The CAA's new Innovation Hub

The CAA has been established for nearly half a century and has undoubtedly seen a huge amount of changes in that time, from increased demand to changes in airspace use.  With the rise in drone technology and the possibilities opened up by developments in artificial intelligence, this pace of change looks to be increasing.

The next decade is likely to see radically different airspace usage. To this end, the CAA are meeting the challenge head on with the creation of their Innovation Hub.

This is a dedicated workspace designed to enable innovators to bring new aviation and travel products to market.  Working alongside specialist CAA staff and resources, product and service developers will be able to refine their ideas whilst gaining a stronger understanding of the regulatory framework, creating best practice and sharing resources.

The CAA’s main role will, of course, remain as regulator ensuring the protection of both consumer and the public but it is refreshing to see that this goal, and the goal of bringing the best in technology and innovation to the UK market are not mutually exclusive.

Three Services in the Hub

The hub is designed to offer three services

  1. Innovation Gateway – to allow innovators to engage with the CAA, submit ideas and get fast answers as to whether these would fit within the regulatory framework as it currently exists or if they would require further input and approval.

  2. Regulatory Sandbox – a safe space where ideas in development can be tested, particularly those that are outside of current permissions.

  3. Regulatory Lab – This is avital piece of the Innovation Hub aimed at reducing duplication between agencies such as other regulators, academia and the public. It is designed to a collaborative space where these parties can develop their key areas of interest to mutual benefit.

The Innovation Sandbox

The launch of the Innovation Sandbox at the end of May 2019 saw the announcement of the first six participants. These have been selected to share this development space and resources to explore and test new concepts with the overall goal being to keep the UK aviation sector at the leading edge of technology.

Altitude Angels.  Developers of solutions to allow the safe integration of UAVs into the existing airspace usage.  This company is particularly important to drone users as they have the potential to not only unlock safer airspace sharing but also permissions such as BVLOS through the introduction of a proven safety system.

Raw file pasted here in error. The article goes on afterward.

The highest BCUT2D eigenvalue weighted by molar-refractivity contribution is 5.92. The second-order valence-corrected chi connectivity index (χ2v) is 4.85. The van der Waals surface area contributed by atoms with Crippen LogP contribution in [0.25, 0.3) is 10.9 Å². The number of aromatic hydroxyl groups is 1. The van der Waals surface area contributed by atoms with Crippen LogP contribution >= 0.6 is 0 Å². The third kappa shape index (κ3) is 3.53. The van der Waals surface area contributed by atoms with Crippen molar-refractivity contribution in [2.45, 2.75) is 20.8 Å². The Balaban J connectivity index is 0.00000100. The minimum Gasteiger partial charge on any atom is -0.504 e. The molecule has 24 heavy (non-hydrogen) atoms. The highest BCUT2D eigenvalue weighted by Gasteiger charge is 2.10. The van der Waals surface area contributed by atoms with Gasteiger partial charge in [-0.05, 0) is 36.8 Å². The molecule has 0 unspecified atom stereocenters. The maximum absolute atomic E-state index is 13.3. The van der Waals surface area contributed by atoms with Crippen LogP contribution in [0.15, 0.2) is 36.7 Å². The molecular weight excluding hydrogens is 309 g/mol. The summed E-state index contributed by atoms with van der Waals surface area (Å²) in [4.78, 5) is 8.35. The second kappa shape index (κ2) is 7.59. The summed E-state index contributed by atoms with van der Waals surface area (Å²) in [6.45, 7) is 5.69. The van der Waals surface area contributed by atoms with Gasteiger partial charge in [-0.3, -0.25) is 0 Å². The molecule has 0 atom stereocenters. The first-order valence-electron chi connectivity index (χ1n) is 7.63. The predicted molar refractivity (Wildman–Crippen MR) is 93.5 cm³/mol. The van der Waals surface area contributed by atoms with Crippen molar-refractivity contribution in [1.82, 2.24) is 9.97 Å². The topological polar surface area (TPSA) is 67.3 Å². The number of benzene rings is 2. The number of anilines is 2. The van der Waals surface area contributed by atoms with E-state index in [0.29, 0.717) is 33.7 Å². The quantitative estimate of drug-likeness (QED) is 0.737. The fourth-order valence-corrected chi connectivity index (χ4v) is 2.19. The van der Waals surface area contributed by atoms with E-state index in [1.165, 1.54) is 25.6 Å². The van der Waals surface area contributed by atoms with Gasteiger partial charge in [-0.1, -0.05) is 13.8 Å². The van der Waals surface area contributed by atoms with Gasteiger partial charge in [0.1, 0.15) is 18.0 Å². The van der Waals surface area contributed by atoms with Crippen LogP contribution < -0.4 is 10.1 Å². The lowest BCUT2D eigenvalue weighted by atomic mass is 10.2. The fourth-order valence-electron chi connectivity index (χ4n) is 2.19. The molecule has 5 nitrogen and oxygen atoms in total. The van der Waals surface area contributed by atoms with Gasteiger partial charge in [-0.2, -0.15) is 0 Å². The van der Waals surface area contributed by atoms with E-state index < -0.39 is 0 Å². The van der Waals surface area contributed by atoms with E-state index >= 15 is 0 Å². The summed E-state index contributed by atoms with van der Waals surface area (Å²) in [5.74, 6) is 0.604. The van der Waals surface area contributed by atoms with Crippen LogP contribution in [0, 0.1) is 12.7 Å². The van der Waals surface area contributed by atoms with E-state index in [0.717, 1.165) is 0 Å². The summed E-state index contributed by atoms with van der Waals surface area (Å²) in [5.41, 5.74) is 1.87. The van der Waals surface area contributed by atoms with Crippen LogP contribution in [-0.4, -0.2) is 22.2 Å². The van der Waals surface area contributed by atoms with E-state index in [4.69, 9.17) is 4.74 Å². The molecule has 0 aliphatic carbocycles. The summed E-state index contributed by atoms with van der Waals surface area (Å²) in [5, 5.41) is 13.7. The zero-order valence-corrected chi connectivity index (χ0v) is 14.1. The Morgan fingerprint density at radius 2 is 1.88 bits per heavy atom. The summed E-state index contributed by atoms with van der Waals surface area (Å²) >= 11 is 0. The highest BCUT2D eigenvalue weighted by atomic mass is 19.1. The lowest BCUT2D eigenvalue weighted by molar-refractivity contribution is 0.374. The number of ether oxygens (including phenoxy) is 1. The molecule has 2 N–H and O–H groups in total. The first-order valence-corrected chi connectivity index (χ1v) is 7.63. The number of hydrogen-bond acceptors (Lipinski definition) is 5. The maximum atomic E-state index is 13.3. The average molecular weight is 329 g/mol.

Amazon.  This company needs no introduction.   They will be using the Sandbox to further their ambition to launch a drone delivery service to offer their customers a thirty minute delivery time.

NATS and Searidge Technologies. The air traffic control body and their digital tower partner hope to further their development of artificial intelligence and its potential role within air traffic control.

NBEC Consortium.  Proving that BVLOS is the key that unlocks much of the potential for automated flight, this is a collaboration between Cranfield University, Blue Bear Systems Technologies, Thales and Vodafone. They will be working together with the shared goal of establishing and experimentation corridor allowing drones and unmanned aircraft to fly by having their locations tracked and so safely share the airspace with manned craft.

Nesta Challenges.  A venture that brings together cities, technologists, researchers, regulators, public services and the public to help define the future of urban drone use.

Volocopter.  This is one of the most forward looking projects that aims to address transport and congestion issues in cities through the introduction of electrically powered air taxis.

CAA Director, Tim Johnsons, says

‘The UK is a global leader for aviation innovation, and we are excited to be playing our role to support this.  Public safety remains our number one priority, and our Innovation Sandbox will allow for the creation of world-first technologies tried and tested in a safe environment’.

From the list of the first six participants selected to take part in this high-profile project, it is clear that drones and artificial intelligence technology are seen as central to the transformation both of aviation strategy as well as to meeting future transportation challenges.

Establishing a tried and tested method by which manned and unmanned craft can safely share the airspace is key to both unlocking the potential of drones in many areas and also to gaining public trust and support.

Although some of the ideas being tested and discussed may be some time off being delivered, each step towards integration into them mainstream environment can only be a bonus to the UAV industry.  Promotion of the advantages that unmanned aerial vehicles have to offer and the creation of a recognised framework to integrate them more completely with the current system can help to leverage the benefits both commercially to their operators and in a wider sense, to the UK economy.

Here at DSR HQ, we will be watching developments with interest and taking any invitations that come our way to get involved and represent our members and the future of this exciting new industry.


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About the Author: DSR Journalist

Harrison Green

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